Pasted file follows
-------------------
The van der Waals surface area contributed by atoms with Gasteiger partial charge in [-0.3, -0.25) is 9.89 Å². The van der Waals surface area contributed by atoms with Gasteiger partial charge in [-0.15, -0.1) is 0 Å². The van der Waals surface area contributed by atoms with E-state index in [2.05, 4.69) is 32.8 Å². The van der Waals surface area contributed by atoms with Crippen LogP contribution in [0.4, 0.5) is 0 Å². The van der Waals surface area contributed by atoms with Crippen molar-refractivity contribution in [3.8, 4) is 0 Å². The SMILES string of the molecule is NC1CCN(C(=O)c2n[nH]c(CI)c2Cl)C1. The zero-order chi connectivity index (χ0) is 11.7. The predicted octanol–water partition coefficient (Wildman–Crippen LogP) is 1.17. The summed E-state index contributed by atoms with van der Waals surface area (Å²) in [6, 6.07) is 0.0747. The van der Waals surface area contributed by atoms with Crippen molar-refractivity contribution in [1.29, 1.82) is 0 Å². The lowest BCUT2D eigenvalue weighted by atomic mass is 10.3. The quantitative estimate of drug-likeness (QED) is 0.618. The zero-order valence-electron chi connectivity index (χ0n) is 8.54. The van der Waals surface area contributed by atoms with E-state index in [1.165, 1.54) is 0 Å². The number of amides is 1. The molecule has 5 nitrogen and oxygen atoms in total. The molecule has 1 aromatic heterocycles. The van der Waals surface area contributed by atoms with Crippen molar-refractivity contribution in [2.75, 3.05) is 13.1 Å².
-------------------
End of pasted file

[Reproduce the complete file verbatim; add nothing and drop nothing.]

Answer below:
The van der Waals surface area contributed by atoms with Gasteiger partial charge in [-0.3, -0.25) is 9.89 Å². The van der Waals surface area contributed by atoms with Gasteiger partial charge in [-0.15, -0.1) is 0 Å². The van der Waals surface area contributed by atoms with E-state index in [2.05, 4.69) is 32.8 Å². The van der Waals surface area contributed by atoms with Crippen LogP contribution in [0.4, 0.5) is 0 Å². The van der Waals surface area contributed by atoms with Crippen molar-refractivity contribution in [3.8, 4) is 0 Å². The SMILES string of the molecule is NC1CCN(C(=O)c2n[nH]c(CI)c2Cl)C1. The zero-order chi connectivity index (χ0) is 11.7. The predicted octanol–water partition coefficient (Wildman–Crippen LogP) is 1.17. The summed E-state index contributed by atoms with van der Waals surface area (Å²) in [6, 6.07) is 0.0747. The van der Waals surface area contributed by atoms with Crippen molar-refractivity contribution in [1.29, 1.82) is 0 Å². The lowest BCUT2D eigenvalue weighted by atomic mass is 10.3. The quantitative estimate of drug-likeness (QED) is 0.618. The zero-order valence-electron chi connectivity index (χ0n) is 8.54. The van der Waals surface area contributed by atoms with E-state index in [1.165, 1.54) is 0 Å². The number of amides is 1. The molecule has 5 nitrogen and oxygen atoms in total. The molecule has 1 aromatic heterocycles. The van der Waals surface area contributed by atoms with Crippen molar-refractivity contribution in [2.75, 3.05) is 13.1 Å².